• How our Backyard was Made

    Modern California Backyard Patio Reveal | brittanyMakes

    You long time readers out there know, this back yard didn’t start off this way. It was a deserted, lifeless plot of dirt. Legend has it the tenants renting the home from the original owners before we bought it used to frequently light bon fires and burn garbage. Super classy stuff it sounds. Here she looks on the day we bought the house:

    Backyard before 1

    We lived for a year with our backyard like this. Imagine having a yard twice the size of your house, and just pretending it didn’t exist. Last spring we just decided to go for it, called a recommended landscaper and got to work almost immediately.

    Backyard before 3

    The landscaper, who is actually more of a hardscape kinda guy, came over and we got to brainstorming, drawing in the dirt helped get the scale of the spaces we would need. We tried our best to turn our dream backyard into something that we could afford, I whipped up this super classy professional CAD drawing (haha yeah right, graph paper and colored pencil it was!) and transferred our ideas to paper.

    Backyard sketch

    You might think the bocce court was a splurge, but actually it’s drainage in disguise! Our backyard sloped downward and to an angle pretty significantly. We needed to level it all out to accommodate our own drainage, otherwise we would drain right into our neighbors yards. Digging a rock filled trench was the answer, which we topped with compacted decomposed granite and framed out with 2″x12″s, therefore creating the perfect bocce court! Anyway, I’m getting ahead of myself. Let’s start from day one.


    Day one, the team arrived and started framing out the patio benches and the 2’x2′ pathway.  They then poured rough concrete over rebar and into the frames. While the concrete set, half the team spent the following couple days jackhammering out the old concrete, while the other half started leveling out the yard, framing the patios & pathway, and digging out the bocce.




    A couple days later after the patios & pathway were completely framed, the cement truck arrived (which I missed and didn’t get a photo of) and the finish concrete was poured in place and over the top of the rough framed out bench walls.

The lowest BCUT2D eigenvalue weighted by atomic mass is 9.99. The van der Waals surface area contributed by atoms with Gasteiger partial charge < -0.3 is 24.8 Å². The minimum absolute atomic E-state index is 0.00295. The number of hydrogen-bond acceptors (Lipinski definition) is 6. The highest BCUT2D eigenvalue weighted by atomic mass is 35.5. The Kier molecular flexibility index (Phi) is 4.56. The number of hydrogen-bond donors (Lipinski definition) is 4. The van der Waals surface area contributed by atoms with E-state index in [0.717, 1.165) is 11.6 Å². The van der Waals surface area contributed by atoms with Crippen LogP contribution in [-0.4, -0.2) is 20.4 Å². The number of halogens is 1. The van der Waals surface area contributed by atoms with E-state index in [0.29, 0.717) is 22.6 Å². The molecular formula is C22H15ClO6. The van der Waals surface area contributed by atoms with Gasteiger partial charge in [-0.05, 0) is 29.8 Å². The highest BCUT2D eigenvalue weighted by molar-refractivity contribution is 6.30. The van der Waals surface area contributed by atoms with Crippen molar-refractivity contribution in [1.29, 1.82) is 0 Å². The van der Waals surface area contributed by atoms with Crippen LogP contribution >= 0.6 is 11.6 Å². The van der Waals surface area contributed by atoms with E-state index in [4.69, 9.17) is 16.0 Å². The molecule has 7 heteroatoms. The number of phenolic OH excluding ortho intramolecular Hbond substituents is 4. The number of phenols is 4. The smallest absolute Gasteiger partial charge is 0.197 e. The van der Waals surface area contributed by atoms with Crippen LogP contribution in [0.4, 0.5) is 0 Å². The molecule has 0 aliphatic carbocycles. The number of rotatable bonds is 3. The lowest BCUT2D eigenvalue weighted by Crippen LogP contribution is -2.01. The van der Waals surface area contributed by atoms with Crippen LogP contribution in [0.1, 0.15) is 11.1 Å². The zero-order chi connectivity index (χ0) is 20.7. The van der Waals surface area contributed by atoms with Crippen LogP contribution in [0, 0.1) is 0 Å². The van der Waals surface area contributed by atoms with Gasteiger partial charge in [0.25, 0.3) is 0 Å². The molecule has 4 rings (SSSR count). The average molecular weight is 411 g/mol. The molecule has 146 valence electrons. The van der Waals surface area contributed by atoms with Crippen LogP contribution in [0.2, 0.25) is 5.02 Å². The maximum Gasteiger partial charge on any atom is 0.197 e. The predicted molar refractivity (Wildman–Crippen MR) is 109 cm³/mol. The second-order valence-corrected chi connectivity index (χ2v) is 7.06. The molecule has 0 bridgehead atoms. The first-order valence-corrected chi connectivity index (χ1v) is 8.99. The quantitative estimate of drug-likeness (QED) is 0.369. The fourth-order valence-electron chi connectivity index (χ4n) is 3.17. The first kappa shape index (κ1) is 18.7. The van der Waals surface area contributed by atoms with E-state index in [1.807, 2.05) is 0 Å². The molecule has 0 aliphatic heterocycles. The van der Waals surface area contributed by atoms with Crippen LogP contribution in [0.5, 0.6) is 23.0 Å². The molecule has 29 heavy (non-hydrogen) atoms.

I originally wanted the bocce court to be framed out in concrete as well, but pouring concrete is EXPENSIVE and wasn’t in our budget. The bocce was framed out with treated lumber.


    A few guys started on the floating benches. There were only a few things that didn’t go according to plan, the floating benches were one of them. I was super meticulous about in the design, and having the benches 100% “floating” was a must. What you see below was not the final design. I came home to find those 4″x4″ chunks of lumber sitting under the bench seats – not pretty!


    To some, it may not look bad, but this wasn’t in the original plan. We discussed metal brackets, and felt the landscaper was skimping because we were behind schedule. We called our contractor who worked on our floors & bathroom, and asked if he could help find a solution before the situation got worse. Luckily, he had a buddy who specializes in welding and metal work.


    Gah, it still pains me to see that bench!


    While our contractor’s metalsmith friend was making the floating brackets and supports for the benches, the landscaper’s team moved forward with the rest of the yard. Base rock was laid in preparation of turf, then a layer of decomposed granite, then the turf was laid and nailed in place with these giant railroad looking nails (sorry, no picture!). One piece of advice – if you’re thinking to lay turf, make sure the grain of the turf is all facing the same direction! Our landscapers overlooked this when cutting the turf, and now we can see the seams in some sections of the yard because the turf grain isn’t facing the same direction. It’s a small nuance, but you’ll notice it even if your friends and guests don’t.